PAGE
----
Speaking of not pretty,  wearing Onion Goggles won't make you look very attractive but they are great for keeping your mascara from running down your cheeks when dicing the stinky little alliums.  My mum-in-law, Maggie, gave me these for of the best gifts a cook could receive!

There you have it, a little tour of my kitchen utensil drawer.  If you have any handy gadgets, widgets or doohickeys, I'd love to hear about them.  Comments and emails are always welcome. 

*A Widget is a baby gremlin.   Just looked it up .... blimey, I didn't know that!

Tuesday, 22 May 2012

You say Po-TAY-toe and I say Po-TAH-toe........

I just realised that in the post for Sweet Potato Fries, that I called the fries 'chips' and the chips 'fries'.  This may leave some people confused on both sides of the Atlantic.  It's the Trans-Atlantic problem with speaking English.

'England and America are two countries divided by a common language.'  George Bernard Shaw

It is calculated that there are over 400 words that have different meanings in American-English from the same words spoken in the Queen's English.  No wonder we don't always communicate as well as we would like.

That doesn't take into account the difference in spellings!   I bet some of you in the United States think I don't know how to spell properly.  Well, I don't, but I know how to use spell check.  If you type COLOR into a British document and do spell check it will change the spelling to COLOUR.   It goes on and on....FAVORITE becomes FAVOURITE.  And the use of Z or ZED, as the British call it, will have you ripping out chunks of hair!  

For fun, let's make a short list of confusing words.  I'll arrange them like the countries appear on a map, American words on the left ----British words on the right.  Already I am confused! 

BANGS (as in hair on forehead) - FRINGE
MUG (as in mug of tea) - BEAKER
CRACKER - BISCUIT (has two meanings in the UK...AUGH!)
HOOD ( of a car) - BONNET
TRUNK (of a car) - BOOT
SUSPENDERS (for holding up pants) - BRACES
FRIES (french fries) - CHIPS
CHAPS (those things cowboys wear) - MEN OR BOYS (sort of like guys in the US)

Ok, that's enough!  You get the idea.  Then there are the Imperial measurements used in the US and the Metric Measurements used in the UK.  But I can't cope with that at the moment.  Right now, I need a beaker of tea and a lie down in a dark room until my head stops spinning! 

Sweet Potato Fries

Looking for something different and healthy for supper?  Why not try some sweet potato fries?

Yams or sweet potatoes are full of nutrients and flavour. The Center for Science in the Public Interest compared the nutritional value of sweet potatoes to other vegetables. Considering fiber content, complex carbohydrates, protein, vitamins A and C, iron, and calcium, the sweet potato ranked highest in nutritional value.   I think you can call them a SUPER FOOD.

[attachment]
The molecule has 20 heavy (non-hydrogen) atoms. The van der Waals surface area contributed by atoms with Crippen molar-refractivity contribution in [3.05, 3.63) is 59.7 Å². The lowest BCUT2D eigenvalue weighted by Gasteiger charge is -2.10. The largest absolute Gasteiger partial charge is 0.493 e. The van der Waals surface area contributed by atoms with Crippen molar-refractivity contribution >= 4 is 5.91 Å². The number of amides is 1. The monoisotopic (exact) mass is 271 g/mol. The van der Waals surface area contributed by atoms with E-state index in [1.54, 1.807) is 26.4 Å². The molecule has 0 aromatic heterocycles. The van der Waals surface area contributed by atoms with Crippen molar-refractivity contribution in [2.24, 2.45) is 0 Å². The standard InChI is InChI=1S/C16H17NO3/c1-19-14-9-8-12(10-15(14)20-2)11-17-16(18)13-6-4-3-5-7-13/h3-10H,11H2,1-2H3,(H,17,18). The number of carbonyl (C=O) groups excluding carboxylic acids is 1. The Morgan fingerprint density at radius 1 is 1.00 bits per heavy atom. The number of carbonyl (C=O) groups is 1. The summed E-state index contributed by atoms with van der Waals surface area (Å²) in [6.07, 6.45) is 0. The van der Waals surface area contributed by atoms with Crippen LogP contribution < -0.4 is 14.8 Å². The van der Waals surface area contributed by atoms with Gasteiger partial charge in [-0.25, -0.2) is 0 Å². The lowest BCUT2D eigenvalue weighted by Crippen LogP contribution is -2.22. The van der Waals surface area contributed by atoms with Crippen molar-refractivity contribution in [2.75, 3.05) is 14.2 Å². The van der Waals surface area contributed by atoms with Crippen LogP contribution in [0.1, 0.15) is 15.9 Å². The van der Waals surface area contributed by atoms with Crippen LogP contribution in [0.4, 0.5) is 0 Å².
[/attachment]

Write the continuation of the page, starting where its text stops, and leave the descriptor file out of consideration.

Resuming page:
I like them because they taste good.  I usually  bake them and top them with a bit of butter.  But they are lovely cut into thick battons and oven fried.  It's easy...all you have to do is:

Peel and slice a big sweet potato into pieces that look like fat French Fries or 'Chips'

Heat the oven to 200 degree /400 degrees F

Pour 2 Tablespoons of vegetable oil into an iron skillet or a roasting pan and place it in the oven to get hot.  Don't let it get to the smoking stage....just hot!

Spread the sweet potato fries in an even layer in the hot oil and put into the oven to cook.   After about 10 minutes, turn the sweet potato chips over to brown them on all sides.   Cook for about 10 minutes more then check to see if they have browned slightly and are soft when you pierce them with a knife. 

 Sprinkle over a bit of sea salt and freshly ground black pepper before serving. Slightly sweet, a little salty and full of nutrients, too!  Yum!

Monday, 21 May 2012

Otterton Mill, Making Flour Since 1068

I bake almost all of our bread; some by hand, some by using our bread machine.  Today is a bread machine day.  I can load it and leave it and in about four hours you have hot, great smelling bread!   Good stuff!

All this bread baking requires flour...LOTS of flour.   Let's take a trip to Otterton Mill and buy some flour.

There has been a working watermill in Otterton at least since  Norman times.  The earliest record of a mill at Otterton dates to the Doomsday Book in 1068.

Today, Otterton Mill grinds local, organic grains into flour just as it did all those centuries ago.  You can take a bread baking course, have a meal or a cup of tea and a slice of cake in their cafe, visit the shop full of art, crafts and gifts, purchase Otterton bread and other local foods and take a walk along the river which turns the ancient water wheel.  

Oh.... you can also buy FLOUR!